Continuing to strengthen his executive portfolio, Allen moved on to work in corporate strategy and development at Xerox. There, he was responsible for developing strategy for a dozen business groups including mergers and acquisitions, commercial health care division, transportation division and the technology division. A corporate restructuring afforded Allen the opportunity to take some time to evaluate the experiences he gained since earning an MBA and work on identifying the next opportunity that would align with his skill set. During this time, Allen participated in the NFL Bridge to Success Program, a four-day program that features sessions on career development, financial success, fitness and nutrition, family and relationships, and much more.

“For me, the Bridge to Success program was a way to reconnect with other players,” Allen said. “I wanted to share my story (on transitioning) and plant the seed with other guys on what transitioning looks like. The career fair experience at the end of the program afforded me the opportunity to meet a lot of executives from top companies, including the CEO of Intuit. That was really cool.”

After rounds of interviews, and job offers, Allen ultimately accepted a position with the Target Corporation, a position that was more closely aligned with his skill set. Allen is responsible for the kitchen division (small appliances, tabletop, bakeware, etc.) making sure the merchandising organization has the right assortment of items on the shelves. He’s tasked with forecasting and budgeting, and the reorganization of contracts and investments to ensure the division is on pace from a profitability perspective on a quarterly and a year-to-year basis. Allen also considers the inorganic opportunities, and external partners to help strengthen differentiation strategy for the company.

Allen applies some of the lessons learned in the NFL to his new day-to-day corporate realities and often shares insights with other players who reach out to him directly or through LinkedIn as it relates to the transition process.

“Always invest in your craft. In sports you invest in your physical body. You hire personal trainers or chefs because they can help you. Translate that to the corporate world and it’s about constantly learning where you’re feeding your intellectual muscle by continuing to educate yourself,” Allen said. “Be authentic. Once you learn to be yourself, that’s when the magic happens.

“Being strategic and creative asking yourself, ‘What is the thing that can give me an extra advantage?’ In football, we get stats weekly and analyze data. The same rules apply in the corporate world,” said Allen who is thriving in an environment where analytics are part of his daily duties. “The difference being you have to take a more thoughtful approach before you present a recommendation. How you make people feel is more important from a strategic perspective than being right.”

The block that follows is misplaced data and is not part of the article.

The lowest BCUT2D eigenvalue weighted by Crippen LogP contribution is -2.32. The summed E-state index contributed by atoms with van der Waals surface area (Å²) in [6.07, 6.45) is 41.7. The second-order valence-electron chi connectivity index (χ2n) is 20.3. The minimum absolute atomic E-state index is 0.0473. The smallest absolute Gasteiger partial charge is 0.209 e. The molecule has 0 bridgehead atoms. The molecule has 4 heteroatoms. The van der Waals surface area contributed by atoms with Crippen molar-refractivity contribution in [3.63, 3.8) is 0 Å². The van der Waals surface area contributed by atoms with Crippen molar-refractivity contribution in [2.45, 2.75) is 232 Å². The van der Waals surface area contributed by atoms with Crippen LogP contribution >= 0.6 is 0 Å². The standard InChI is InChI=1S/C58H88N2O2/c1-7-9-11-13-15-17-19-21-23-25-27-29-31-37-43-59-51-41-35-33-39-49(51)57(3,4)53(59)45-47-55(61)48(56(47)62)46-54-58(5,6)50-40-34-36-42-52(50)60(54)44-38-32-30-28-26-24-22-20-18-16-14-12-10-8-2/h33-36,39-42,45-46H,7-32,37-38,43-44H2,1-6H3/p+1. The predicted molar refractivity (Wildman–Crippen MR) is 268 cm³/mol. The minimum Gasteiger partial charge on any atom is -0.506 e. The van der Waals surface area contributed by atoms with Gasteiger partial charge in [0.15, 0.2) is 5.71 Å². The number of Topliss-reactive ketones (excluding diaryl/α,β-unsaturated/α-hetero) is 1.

Allen follows his own advice when it comes to investing in his craft and continuing to educate himself. When Joelle was preparing to launch the Joelle Allen Collection, a clothing line focused on designs to help women reimagine, reinvent, and transform their personal style, he enrolled in photography classes to learn about technique and artist composition. Outfitted with professional grade camera equipment and several photo shoots under his belt, Allen adds fashion photographer to his list of credentials.

Recently, Allen obtained two Executive Education certificates from the University of Chicago Booth School of Business, one in Mergers and Acquisitions and the other in Corporate Strategy, and has plans to pursue a second Master’s degree in the future to enhance his knowledge of the marketing aspects of business.



Van Adams is an award-winning entrepreneur and small business owner with expertise in sports business and business development. Over the last decade, she has represented a number of iconic sports celebrities and executed marketing campaigns for their personal celebrity and/or business ventures. An advocate for women in business, Van is the creator and producer of Gathering on the Greens, a women’s golf initiative, and serves as President of the Board of Directors for the NYC Metro Chapter of Women in Sports and Events where she oversees programming and strategy. Van is an adjunct professor and often conducts workshops for the small business & sports business communities. She spends her spare time in a test kitchen baking or on a golf course working on her short game.